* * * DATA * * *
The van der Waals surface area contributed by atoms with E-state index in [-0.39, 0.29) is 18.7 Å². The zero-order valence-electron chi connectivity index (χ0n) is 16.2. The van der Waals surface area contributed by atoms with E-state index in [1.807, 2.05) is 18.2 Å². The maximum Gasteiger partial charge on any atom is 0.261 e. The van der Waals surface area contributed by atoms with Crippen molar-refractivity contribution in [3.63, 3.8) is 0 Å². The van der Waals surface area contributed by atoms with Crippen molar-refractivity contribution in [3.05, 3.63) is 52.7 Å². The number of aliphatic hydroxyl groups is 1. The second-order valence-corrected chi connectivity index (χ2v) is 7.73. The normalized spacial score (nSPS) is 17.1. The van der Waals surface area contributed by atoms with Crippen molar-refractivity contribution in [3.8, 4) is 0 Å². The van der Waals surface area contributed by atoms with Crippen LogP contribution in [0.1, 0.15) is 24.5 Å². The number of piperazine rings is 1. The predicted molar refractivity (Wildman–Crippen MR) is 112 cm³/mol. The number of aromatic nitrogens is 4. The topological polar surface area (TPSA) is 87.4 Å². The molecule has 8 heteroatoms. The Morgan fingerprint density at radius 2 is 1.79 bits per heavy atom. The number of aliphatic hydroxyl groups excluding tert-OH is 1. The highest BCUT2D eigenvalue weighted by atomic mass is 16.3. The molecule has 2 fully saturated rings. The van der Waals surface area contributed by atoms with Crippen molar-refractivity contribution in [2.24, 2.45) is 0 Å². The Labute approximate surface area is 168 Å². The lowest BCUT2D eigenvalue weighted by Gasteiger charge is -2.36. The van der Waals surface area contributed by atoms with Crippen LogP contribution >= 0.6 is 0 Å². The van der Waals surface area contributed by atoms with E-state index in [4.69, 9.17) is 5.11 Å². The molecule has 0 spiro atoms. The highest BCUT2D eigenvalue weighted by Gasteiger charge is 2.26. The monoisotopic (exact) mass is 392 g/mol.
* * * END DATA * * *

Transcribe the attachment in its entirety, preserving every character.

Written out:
The van der Waals surface area contributed by atoms with E-state index in [-0.39, 0.29) is 18.7 Å². The zero-order valence-electron chi connectivity index (χ0n) is 16.2. The van der Waals surface area contributed by atoms with E-state index in [1.807, 2.05) is 18.2 Å². The maximum Gasteiger partial charge on any atom is 0.261 e. The van der Waals surface area contributed by atoms with Crippen molar-refractivity contribution in [3.63, 3.8) is 0 Å². The van der Waals surface area contributed by atoms with Crippen molar-refractivity contribution in [3.05, 3.63) is 52.7 Å². The number of aliphatic hydroxyl groups is 1. The second-order valence-corrected chi connectivity index (χ2v) is 7.73. The normalized spacial score (nSPS) is 17.1. The van der Waals surface area contributed by atoms with Crippen molar-refractivity contribution in [3.8, 4) is 0 Å². The van der Waals surface area contributed by atoms with Crippen LogP contribution in [0.1, 0.15) is 24.5 Å². The number of piperazine rings is 1. The predicted molar refractivity (Wildman–Crippen MR) is 112 cm³/mol. The number of aromatic nitrogens is 4. The topological polar surface area (TPSA) is 87.4 Å². The molecule has 8 heteroatoms. The Morgan fingerprint density at radius 2 is 1.79 bits per heavy atom. The number of aliphatic hydroxyl groups excluding tert-OH is 1. The highest BCUT2D eigenvalue weighted by atomic mass is 16.3. The molecule has 2 fully saturated rings. The van der Waals surface area contributed by atoms with Crippen molar-refractivity contribution in [2.24, 2.45) is 0 Å². The Labute approximate surface area is 168 Å². The lowest BCUT2D eigenvalue weighted by Gasteiger charge is -2.36. The van der Waals surface area contributed by atoms with Crippen LogP contribution >= 0.6 is 0 Å². The van der Waals surface area contributed by atoms with E-state index in [4.69, 9.17) is 5.11 Å². The molecule has 0 spiro atoms. The highest BCUT2D eigenvalue weighted by Gasteiger charge is 2.26. The monoisotopic (exact) mass is 392 g/mol.